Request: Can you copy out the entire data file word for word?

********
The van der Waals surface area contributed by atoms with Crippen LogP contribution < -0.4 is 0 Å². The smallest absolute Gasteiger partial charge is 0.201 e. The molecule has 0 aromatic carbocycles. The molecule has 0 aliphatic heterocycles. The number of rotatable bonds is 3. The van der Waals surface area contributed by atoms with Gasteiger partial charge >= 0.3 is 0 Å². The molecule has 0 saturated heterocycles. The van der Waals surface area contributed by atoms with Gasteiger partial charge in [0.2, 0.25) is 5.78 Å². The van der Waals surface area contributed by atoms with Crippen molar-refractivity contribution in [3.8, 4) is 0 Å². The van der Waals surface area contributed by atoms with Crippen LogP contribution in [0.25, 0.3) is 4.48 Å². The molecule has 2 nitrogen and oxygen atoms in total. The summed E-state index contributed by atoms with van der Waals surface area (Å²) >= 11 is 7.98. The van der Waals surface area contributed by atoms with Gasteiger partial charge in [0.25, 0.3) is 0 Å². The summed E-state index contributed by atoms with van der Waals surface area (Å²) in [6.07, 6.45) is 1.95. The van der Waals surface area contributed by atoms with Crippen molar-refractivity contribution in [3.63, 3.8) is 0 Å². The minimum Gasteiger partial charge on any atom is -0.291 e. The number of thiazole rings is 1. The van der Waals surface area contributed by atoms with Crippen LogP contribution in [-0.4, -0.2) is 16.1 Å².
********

The van der Waals surface area contributed by atoms with Crippen LogP contribution < -0.4 is 0 Å². The smallest absolute Gasteiger partial charge is 0.201 e. The molecule has 0 aromatic carbocycles. The molecule has 0 aliphatic heterocycles. The number of rotatable bonds is 3. The van der Waals surface area contributed by atoms with Gasteiger partial charge >= 0.3 is 0 Å². The molecule has 0 saturated heterocycles. The van der Waals surface area contributed by atoms with Gasteiger partial charge in [0.2, 0.25) is 5.78 Å². The van der Waals surface area contributed by atoms with Crippen molar-refractivity contribution in [3.8, 4) is 0 Å². The van der Waals surface area contributed by atoms with Crippen LogP contribution in [0.25, 0.3) is 4.48 Å². The molecule has 2 nitrogen and oxygen atoms in total. The summed E-state index contributed by atoms with van der Waals surface area (Å²) >= 11 is 7.98. The van der Waals surface area contributed by atoms with Gasteiger partial charge in [0.25, 0.3) is 0 Å². The summed E-state index contributed by atoms with van der Waals surface area (Å²) in [6.07, 6.45) is 1.95. The van der Waals surface area contributed by atoms with Crippen molar-refractivity contribution in [3.63, 3.8) is 0 Å². The minimum Gasteiger partial charge on any atom is -0.291 e. The number of thiazole rings is 1. The van der Waals surface area contributed by atoms with Crippen LogP contribution in [-0.4, -0.2) is 16.1 Å².